In the last 2 months the situation in the U’wa territory has become even more intense. Observers in the area report that a heavy military and police contingent in the area is monitoring the protestors, and has stopped some shipments of food and medical supplies bound for the U'wa. On February 11, the police reportedly used tear gas and forcibly removed 450 U'wa who were blockading the road, resulting in the reported drowning of three indigenous children. The body of a four month old U'wa girl was found a week later. Two other children, ages 9 and 10, from the Guahibo tribe are still missing and presumed dead.
U'wa Indians Win Injunction Against Occidental in Colombian Courts In Washington
U'wa Roberto Perez Offers Statement
U'WA DEFENSE WORKING GROUP
For Immediate Release: March 31, 2000
Contacts: Lauren Sullivan: firstname.lastname@example.org
Atossa Soltani: email@example.com
Washington, DC (March 31) -- Handing the U'wa an important victory, a Colombian court has ordered Occidental Petroleum Corp to halt all construction work on the Gibraltar 1 well site on sacred ancestral land of the U'wa tribe. The court injunction came down Thursday and was announced this afternoon in Colombia by Alberto Calderon, president of the state oil company Ecopetrol.
According to Reuters, the judge ruled that the drilling on the site would violate "fundamental rights" of the U'wa people including their right to life.
Roberto Perez, the President of the U'wa Traditional Authority who has been in Washington since March 27 for meetings with the US Government and Oxy investors, issued the following statement in response to the verdict:
"The injunction speaks of the suspension of the project not cancellation. We have taken an important step and are happy because we have advanced in our struggle even though this has come at great sacrifice. We must defend the life of the U'wa and that is why we are here in Washington turning to international support because in Colombia our demands had been falling on deaf ears. Today we have been speaking with members of Congress explaining the violations of our rights. We have asked members of Congress to give us their solidarity and pressure the president of the Republic of Colombia for the cancellation of the project in Samoré on our ancestral territory."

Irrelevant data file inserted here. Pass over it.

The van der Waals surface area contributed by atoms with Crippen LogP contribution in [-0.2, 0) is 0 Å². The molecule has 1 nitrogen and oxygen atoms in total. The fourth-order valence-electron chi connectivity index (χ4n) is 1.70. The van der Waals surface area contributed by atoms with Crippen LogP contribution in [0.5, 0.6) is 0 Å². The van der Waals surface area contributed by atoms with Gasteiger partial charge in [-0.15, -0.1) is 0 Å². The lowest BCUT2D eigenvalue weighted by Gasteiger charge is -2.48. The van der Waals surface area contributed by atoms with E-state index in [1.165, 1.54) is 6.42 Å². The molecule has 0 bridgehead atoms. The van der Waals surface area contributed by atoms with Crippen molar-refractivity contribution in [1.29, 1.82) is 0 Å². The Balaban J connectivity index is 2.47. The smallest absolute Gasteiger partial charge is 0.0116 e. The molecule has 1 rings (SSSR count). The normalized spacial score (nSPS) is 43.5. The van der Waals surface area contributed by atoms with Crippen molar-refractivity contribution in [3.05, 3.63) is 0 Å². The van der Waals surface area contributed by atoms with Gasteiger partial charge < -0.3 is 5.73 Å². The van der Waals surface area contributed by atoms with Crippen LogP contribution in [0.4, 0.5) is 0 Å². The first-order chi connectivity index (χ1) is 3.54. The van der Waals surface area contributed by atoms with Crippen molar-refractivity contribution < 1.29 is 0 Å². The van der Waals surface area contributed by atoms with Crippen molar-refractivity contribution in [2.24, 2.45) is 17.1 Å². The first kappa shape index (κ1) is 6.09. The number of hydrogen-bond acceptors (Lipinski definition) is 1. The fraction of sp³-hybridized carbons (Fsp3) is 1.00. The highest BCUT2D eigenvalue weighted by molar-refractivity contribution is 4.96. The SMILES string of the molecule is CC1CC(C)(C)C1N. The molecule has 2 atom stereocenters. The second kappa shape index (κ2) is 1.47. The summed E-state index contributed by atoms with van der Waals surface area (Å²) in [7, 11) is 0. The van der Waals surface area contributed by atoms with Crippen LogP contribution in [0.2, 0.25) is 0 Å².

Mr. Perez will be available for interviews in Washington until mid-afternoon on Saturday and in the United States through next week. Please contact the following telephone numbers to arrange interviews.
Thousands of Colombians Resume Blockades Near Planned Oil Well:
Standoff With Oxy Escalating
Solidarity March Today In Bogota
U'WA DEFENSE WORKING GROUP
For Immediate Release: February 25, 2000
Contacts: Lauren Sullivan: 415/398-4404; Stephen Kretzmann: 510/551-7953
Rallying behind the struggle of the U'wa people of Colombia, at least 2,500 people have arrived during the past week in the small community of Gibraltar, in the department of North Santander. The town is approximately 6 kilometers from the site of the first well planned by Los-Angeles based Occidental Petroleum (Oxy). The campesinos, students, and union members have reportedly joined thousands of U'wa and other indigenous peoples in resuming the blockade of the main road to Oxy's well site.
"They are maintaining the blockade of the road that leads to Pamplona and are taking shelter in the church, the schools and other sites," said César Hipólito Mora, the mayor of Cubará, a neighboring town according to Tuesday's edition of El Tiempo, a Colombian daily.
The secretary of the local Association of Campesinos (ADUC), Reina Rojas, said from Saravena that it is not a strike, but rather a mobilization which involves representatives from the different guilds and unions. "It's something indefinite that will only end with a commitment from the Government to halt the petroleum exploration in the Samore Block. We ask that the Ministers of the Environment, Juan Mayr, and of the Interior, Nestor Humberto Martinez come and endorse this agreement," said Rojas.
Observers in the area report that a heavy military and police contingent in the area is monitoring the protestors, and has stopped some shipments of food and medical supplies bound for the U'wa. On February 11, the police reportedly used tear gas and forcibly removed 450 U'wa who were blockading the road, resulting in the reported drowning of three indigenous children. The body of a four month old U'wa girl was found last week. Two other children, ages 9 and 10, from the Guahibo tribe are still missing and presumed dead.